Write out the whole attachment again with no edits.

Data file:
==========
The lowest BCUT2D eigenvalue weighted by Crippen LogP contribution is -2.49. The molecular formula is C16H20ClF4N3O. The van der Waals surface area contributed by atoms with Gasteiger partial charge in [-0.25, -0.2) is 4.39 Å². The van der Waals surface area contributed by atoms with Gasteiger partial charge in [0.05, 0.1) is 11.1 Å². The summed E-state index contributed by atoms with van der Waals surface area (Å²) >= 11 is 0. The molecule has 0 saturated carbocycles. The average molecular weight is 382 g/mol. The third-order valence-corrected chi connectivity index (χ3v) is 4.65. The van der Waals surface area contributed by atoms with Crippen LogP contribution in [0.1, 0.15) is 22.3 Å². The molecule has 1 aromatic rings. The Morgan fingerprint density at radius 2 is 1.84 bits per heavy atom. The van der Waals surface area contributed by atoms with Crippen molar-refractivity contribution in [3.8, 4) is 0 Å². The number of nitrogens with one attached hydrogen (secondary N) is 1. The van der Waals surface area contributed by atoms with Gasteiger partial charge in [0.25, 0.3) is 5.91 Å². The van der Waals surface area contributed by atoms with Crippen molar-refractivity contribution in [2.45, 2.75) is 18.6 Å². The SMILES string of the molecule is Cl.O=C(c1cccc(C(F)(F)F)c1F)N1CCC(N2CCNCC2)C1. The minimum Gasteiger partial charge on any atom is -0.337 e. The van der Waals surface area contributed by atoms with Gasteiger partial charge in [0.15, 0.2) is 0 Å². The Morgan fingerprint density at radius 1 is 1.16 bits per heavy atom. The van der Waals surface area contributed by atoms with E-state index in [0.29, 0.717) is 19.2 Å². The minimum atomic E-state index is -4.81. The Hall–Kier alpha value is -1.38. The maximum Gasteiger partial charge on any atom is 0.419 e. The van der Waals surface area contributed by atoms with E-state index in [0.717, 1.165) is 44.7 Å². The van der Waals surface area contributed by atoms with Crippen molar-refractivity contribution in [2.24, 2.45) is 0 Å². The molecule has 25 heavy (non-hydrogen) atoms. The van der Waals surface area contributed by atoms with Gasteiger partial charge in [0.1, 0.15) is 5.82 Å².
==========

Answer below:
The lowest BCUT2D eigenvalue weighted by Crippen LogP contribution is -2.49. The molecular formula is C16H20ClF4N3O. The van der Waals surface area contributed by atoms with Gasteiger partial charge in [-0.25, -0.2) is 4.39 Å². The van der Waals surface area contributed by atoms with Gasteiger partial charge in [0.05, 0.1) is 11.1 Å². The summed E-state index contributed by atoms with van der Waals surface area (Å²) >= 11 is 0. The molecule has 0 saturated carbocycles. The average molecular weight is 382 g/mol. The third-order valence-corrected chi connectivity index (χ3v) is 4.65. The van der Waals surface area contributed by atoms with Crippen LogP contribution in [0.1, 0.15) is 22.3 Å². The molecule has 1 aromatic rings. The Morgan fingerprint density at radius 2 is 1.84 bits per heavy atom. The van der Waals surface area contributed by atoms with Crippen molar-refractivity contribution in [3.8, 4) is 0 Å². The number of nitrogens with one attached hydrogen (secondary N) is 1. The van der Waals surface area contributed by atoms with Gasteiger partial charge in [0.25, 0.3) is 5.91 Å². The van der Waals surface area contributed by atoms with Crippen molar-refractivity contribution in [2.45, 2.75) is 18.6 Å². The SMILES string of the molecule is Cl.O=C(c1cccc(C(F)(F)F)c1F)N1CCC(N2CCNCC2)C1. The minimum Gasteiger partial charge on any atom is -0.337 e. The van der Waals surface area contributed by atoms with Gasteiger partial charge in [0.15, 0.2) is 0 Å². The Morgan fingerprint density at radius 1 is 1.16 bits per heavy atom. The van der Waals surface area contributed by atoms with E-state index in [0.29, 0.717) is 19.2 Å². The minimum atomic E-state index is -4.81. The Hall–Kier alpha value is -1.38. The maximum Gasteiger partial charge on any atom is 0.419 e. The van der Waals surface area contributed by atoms with E-state index in [0.717, 1.165) is 44.7 Å². The van der Waals surface area contributed by atoms with Crippen molar-refractivity contribution in [2.24, 2.45) is 0 Å². The molecule has 25 heavy (non-hydrogen) atoms. The van der Waals surface area contributed by atoms with Gasteiger partial charge in [0.1, 0.15) is 5.82 Å².